January 15, 2021
PA-20-195 - NIH Exploratory/Developmental Research Grant Program (Parent R21 Clinical Trial Not Allowed)
NOT-HD-19-037 - Notice of Special Interest (NOSI): Biophysical and Biomechanical Aspects of Embryonic Development (R01)
Eunice Kennedy Shriver National Institute of Child Health and Human Development (NICHD)
The Notice of Scientific Interest (NOSI) is intended to encourage innovative and high risk/impact research in the area of physics/mechanics of embryonic development to be explored in model organisms. The research proposed under this program can explore approaches and concepts new to the area of developmental tissue mechanics, research and development of new technologies, or initial research and development of data upon which significant future research may be built. The focus of this NOSI is to promote research aimed at generating new and critical information about tissue mechanics relevant to vertebrate development and understanding the basis for developmental disorders.
In the past, research on developmental biomechanics has been focused on developing theoretical models and using in vitro experimental approaches for model validation. However, it is now well recognized that morphogenesis occurs through interactions between multiple tissue layers, and that physical parameters contributing to these processes are not displayed appropriately when studying individual cells in culture. The challenge is to match theoretical models to experimental data and integrate the analyses across time and space so that cellular mechanisms can be linked to tissue-level behavior. Consequently, to better understand the role of the physical and mechanical forces exerted during development, the focus of this NOSI is to promote studies aimed at understanding biomechanics of morphogenesis in vivo.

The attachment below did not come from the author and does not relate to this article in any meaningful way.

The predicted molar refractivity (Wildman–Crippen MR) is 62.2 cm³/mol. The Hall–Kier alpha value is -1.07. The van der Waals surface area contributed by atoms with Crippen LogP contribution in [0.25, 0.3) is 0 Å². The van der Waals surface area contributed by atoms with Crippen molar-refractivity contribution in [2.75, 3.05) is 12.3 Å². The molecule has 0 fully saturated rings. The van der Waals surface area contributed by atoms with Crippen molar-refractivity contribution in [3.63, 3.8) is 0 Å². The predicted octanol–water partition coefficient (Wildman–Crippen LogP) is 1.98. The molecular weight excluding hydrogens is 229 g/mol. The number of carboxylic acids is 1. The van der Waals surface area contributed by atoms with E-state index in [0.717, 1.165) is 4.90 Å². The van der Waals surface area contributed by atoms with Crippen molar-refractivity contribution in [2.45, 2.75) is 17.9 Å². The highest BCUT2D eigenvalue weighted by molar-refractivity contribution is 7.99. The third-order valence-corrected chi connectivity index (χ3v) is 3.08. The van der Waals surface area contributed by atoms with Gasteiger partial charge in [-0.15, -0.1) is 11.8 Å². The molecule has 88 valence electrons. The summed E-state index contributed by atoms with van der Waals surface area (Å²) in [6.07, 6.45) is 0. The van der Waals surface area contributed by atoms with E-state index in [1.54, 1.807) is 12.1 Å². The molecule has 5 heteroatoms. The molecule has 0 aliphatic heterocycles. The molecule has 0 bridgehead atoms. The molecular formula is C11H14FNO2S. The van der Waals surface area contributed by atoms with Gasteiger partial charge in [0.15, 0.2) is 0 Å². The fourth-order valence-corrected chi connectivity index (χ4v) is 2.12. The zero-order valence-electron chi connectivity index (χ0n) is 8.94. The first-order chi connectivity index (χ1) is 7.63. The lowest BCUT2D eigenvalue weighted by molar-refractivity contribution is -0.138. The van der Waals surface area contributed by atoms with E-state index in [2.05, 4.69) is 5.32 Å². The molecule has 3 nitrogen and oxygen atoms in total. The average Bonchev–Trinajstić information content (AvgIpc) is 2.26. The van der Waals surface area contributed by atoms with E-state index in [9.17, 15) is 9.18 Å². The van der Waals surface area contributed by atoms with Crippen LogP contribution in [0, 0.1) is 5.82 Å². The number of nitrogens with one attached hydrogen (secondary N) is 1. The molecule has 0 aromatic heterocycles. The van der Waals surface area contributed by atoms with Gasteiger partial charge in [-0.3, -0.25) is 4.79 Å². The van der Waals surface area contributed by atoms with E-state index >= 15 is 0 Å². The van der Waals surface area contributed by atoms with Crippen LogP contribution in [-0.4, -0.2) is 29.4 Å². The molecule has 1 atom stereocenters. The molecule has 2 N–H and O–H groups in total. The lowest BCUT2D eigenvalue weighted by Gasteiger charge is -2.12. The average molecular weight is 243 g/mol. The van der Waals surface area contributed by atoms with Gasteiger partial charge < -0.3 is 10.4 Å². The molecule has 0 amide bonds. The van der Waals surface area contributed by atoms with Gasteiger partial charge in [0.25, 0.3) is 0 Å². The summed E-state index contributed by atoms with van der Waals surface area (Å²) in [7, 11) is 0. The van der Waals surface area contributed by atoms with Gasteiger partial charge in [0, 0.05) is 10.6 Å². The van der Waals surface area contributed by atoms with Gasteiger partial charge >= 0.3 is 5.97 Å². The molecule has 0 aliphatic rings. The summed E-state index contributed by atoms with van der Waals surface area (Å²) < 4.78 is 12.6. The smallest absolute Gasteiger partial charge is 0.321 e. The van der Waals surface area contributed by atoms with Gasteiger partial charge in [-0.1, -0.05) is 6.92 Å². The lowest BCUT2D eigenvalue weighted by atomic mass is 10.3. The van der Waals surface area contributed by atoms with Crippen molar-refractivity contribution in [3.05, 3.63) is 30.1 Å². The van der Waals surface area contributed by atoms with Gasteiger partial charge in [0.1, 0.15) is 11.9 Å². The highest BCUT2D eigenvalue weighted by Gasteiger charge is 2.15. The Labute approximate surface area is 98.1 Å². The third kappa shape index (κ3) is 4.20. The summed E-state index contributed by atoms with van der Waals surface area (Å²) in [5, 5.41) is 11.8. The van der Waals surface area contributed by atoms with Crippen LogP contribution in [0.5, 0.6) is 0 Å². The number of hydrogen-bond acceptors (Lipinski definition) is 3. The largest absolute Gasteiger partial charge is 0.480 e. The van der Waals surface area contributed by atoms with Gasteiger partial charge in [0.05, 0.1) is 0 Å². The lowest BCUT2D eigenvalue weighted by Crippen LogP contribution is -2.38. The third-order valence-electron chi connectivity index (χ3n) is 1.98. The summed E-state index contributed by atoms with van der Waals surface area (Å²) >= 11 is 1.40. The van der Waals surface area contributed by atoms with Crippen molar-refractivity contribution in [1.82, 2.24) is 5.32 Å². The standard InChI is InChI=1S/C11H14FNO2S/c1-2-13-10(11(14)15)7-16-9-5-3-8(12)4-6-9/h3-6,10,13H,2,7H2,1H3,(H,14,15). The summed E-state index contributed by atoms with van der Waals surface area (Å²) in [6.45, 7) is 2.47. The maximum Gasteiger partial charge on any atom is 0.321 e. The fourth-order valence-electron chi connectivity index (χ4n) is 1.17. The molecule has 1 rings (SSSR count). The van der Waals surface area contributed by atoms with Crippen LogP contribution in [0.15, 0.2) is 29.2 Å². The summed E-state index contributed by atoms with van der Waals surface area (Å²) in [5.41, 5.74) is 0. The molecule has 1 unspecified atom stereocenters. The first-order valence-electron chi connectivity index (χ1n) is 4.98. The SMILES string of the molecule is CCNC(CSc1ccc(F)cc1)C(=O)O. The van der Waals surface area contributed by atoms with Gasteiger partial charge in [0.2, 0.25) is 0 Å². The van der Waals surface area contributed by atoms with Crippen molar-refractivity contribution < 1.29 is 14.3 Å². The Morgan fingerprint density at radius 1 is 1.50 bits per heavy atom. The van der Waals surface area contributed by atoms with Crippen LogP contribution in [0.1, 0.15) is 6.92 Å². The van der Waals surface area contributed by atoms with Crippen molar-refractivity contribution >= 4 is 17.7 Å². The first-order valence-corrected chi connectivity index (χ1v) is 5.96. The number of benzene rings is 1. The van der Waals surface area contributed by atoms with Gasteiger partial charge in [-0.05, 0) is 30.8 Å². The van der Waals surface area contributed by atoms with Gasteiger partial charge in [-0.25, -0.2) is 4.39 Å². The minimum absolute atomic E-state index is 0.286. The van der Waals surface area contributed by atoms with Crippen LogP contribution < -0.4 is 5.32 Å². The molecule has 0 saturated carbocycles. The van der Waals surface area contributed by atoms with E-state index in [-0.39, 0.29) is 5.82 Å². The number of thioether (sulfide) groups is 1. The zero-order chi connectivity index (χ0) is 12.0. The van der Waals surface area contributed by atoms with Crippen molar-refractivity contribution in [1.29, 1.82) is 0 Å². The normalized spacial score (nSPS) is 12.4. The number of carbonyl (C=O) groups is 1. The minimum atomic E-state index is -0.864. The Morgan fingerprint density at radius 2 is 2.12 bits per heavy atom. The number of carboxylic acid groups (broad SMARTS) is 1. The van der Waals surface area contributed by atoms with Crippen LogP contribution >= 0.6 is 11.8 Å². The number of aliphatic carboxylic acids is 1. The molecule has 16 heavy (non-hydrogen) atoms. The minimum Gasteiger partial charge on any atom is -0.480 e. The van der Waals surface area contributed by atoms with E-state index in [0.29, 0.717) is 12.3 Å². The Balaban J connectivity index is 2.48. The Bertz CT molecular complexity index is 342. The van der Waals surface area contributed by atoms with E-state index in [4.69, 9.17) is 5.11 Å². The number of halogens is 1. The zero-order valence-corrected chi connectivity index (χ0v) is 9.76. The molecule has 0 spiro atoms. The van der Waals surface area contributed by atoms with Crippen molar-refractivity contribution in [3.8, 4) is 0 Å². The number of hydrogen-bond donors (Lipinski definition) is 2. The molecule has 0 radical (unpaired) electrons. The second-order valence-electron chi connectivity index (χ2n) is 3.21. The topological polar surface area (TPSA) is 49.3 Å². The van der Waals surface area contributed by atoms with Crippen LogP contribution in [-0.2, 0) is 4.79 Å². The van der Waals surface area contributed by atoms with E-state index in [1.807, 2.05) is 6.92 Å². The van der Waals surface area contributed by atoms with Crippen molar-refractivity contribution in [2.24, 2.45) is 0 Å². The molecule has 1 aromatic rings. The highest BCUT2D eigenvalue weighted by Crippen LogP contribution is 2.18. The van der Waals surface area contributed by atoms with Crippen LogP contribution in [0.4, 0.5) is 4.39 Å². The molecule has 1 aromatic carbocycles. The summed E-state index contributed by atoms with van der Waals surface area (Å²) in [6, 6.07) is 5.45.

In recent years, there has been considerable progress toward understanding the genetic control of morphogenesis. It is evident that regulated gene expression determines the chemical environment of cells and tissues and thereby regulates biophysical processes. In turn, changes in physical forces feedback to regulate gene function and cell fate. Advancing our knowledge of the physical aspects of development will thus provide a broader view of how the genome of multicellular organism functions in association with physical forces to specify final shape and architecture of an organ and/or an entire organism.
The objective of this research program is to advance our knowledge of the contributions of biophysical and biomechanical processes during normal and abnormal embryonic development. This will be achieved by encouraging applications with innovative concepts and approaches for studying developmental tissue mechanics in living organisms and by promoting the development of innovative new and/or improved tools, including non-invasive tools, for reliable measurement of physical parameters of cells and tissues in vivo and in tissue explants, in the context of complex tissue layers. Research proposing cell culture-based studies are also appropriate for this NOSI only if in vivo relevance or potential for future in vivo applications can be established.
Potential Research Areas
Research projects proposed in response to this NOSI are intended to advance our knowledge of the biophysical and biomechanical aspects of embryonic development. Studies can be focused at any level from the molecular and cellular, to tissue and organ level. Examples of research projects and experimental approaches that are being sought to achieve the objectives of this NOSI include, but are not limited to those listed below:
Application and Submission Information
This notice applies to due dates on or after February 16, 2021 and subsequent receipt dates through November 17, 2022.
Submit applications for this initiative using one of the following funding opportunity announcements (FOAs) or any reissues of these announcement through the expiration date of this notice.
All instructions in the SF424 (R&R) Application Guide and the funding opportunity announcement used for submission must be followed, with the following additions:
Applications nonresponsive to terms of this NOSI will not be considered for the NOSI initiative.
Mahua Mukhopadhyay, PhD
Eunice Kennedy Shriver National Institute of Child Health and Human development (NICHD)